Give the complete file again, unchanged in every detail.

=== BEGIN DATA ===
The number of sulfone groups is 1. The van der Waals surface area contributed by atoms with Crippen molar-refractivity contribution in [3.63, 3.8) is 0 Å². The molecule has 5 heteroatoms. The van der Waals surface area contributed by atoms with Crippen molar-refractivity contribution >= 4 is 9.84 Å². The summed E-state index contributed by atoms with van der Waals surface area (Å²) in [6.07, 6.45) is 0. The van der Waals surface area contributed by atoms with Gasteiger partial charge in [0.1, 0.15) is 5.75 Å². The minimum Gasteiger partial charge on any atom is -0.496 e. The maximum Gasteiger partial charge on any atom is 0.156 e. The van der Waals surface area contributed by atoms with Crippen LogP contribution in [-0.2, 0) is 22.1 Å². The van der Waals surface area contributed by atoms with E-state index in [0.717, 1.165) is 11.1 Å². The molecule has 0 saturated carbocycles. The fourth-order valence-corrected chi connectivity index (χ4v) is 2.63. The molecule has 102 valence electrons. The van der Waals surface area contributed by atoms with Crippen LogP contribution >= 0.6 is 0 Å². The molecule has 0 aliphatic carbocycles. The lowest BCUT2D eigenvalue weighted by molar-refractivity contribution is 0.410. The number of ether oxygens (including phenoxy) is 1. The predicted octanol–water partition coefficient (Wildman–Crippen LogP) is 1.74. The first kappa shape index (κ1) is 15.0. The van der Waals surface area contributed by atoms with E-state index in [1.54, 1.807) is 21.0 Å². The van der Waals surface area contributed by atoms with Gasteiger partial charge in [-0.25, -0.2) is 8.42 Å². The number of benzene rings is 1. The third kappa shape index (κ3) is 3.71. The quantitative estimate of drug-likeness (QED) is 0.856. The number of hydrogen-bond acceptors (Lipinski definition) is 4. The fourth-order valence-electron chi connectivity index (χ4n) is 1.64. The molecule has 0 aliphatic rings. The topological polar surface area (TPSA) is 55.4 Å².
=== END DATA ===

The number of sulfone groups is 1. The van der Waals surface area contributed by atoms with Crippen molar-refractivity contribution in [3.63, 3.8) is 0 Å². The molecule has 5 heteroatoms. The van der Waals surface area contributed by atoms with Crippen molar-refractivity contribution >= 4 is 9.84 Å². The summed E-state index contributed by atoms with van der Waals surface area (Å²) in [6.07, 6.45) is 0. The van der Waals surface area contributed by atoms with Gasteiger partial charge in [0.1, 0.15) is 5.75 Å². The minimum Gasteiger partial charge on any atom is -0.496 e. The maximum Gasteiger partial charge on any atom is 0.156 e. The van der Waals surface area contributed by atoms with Crippen LogP contribution in [-0.2, 0) is 22.1 Å². The van der Waals surface area contributed by atoms with E-state index in [0.717, 1.165) is 11.1 Å². The molecule has 0 saturated carbocycles. The fourth-order valence-corrected chi connectivity index (χ4v) is 2.63. The molecule has 102 valence electrons. The van der Waals surface area contributed by atoms with Crippen LogP contribution >= 0.6 is 0 Å². The molecule has 0 aliphatic carbocycles. The lowest BCUT2D eigenvalue weighted by molar-refractivity contribution is 0.410. The number of ether oxygens (including phenoxy) is 1. The predicted octanol–water partition coefficient (Wildman–Crippen LogP) is 1.74. The first kappa shape index (κ1) is 15.0. The van der Waals surface area contributed by atoms with E-state index in [1.54, 1.807) is 21.0 Å². The van der Waals surface area contributed by atoms with Gasteiger partial charge in [-0.25, -0.2) is 8.42 Å². The number of benzene rings is 1. The third kappa shape index (κ3) is 3.71. The quantitative estimate of drug-likeness (QED) is 0.856. The number of hydrogen-bond acceptors (Lipinski definition) is 4. The fourth-order valence-electron chi connectivity index (χ4n) is 1.64. The molecule has 0 aliphatic rings. The topological polar surface area (TPSA) is 55.4 Å².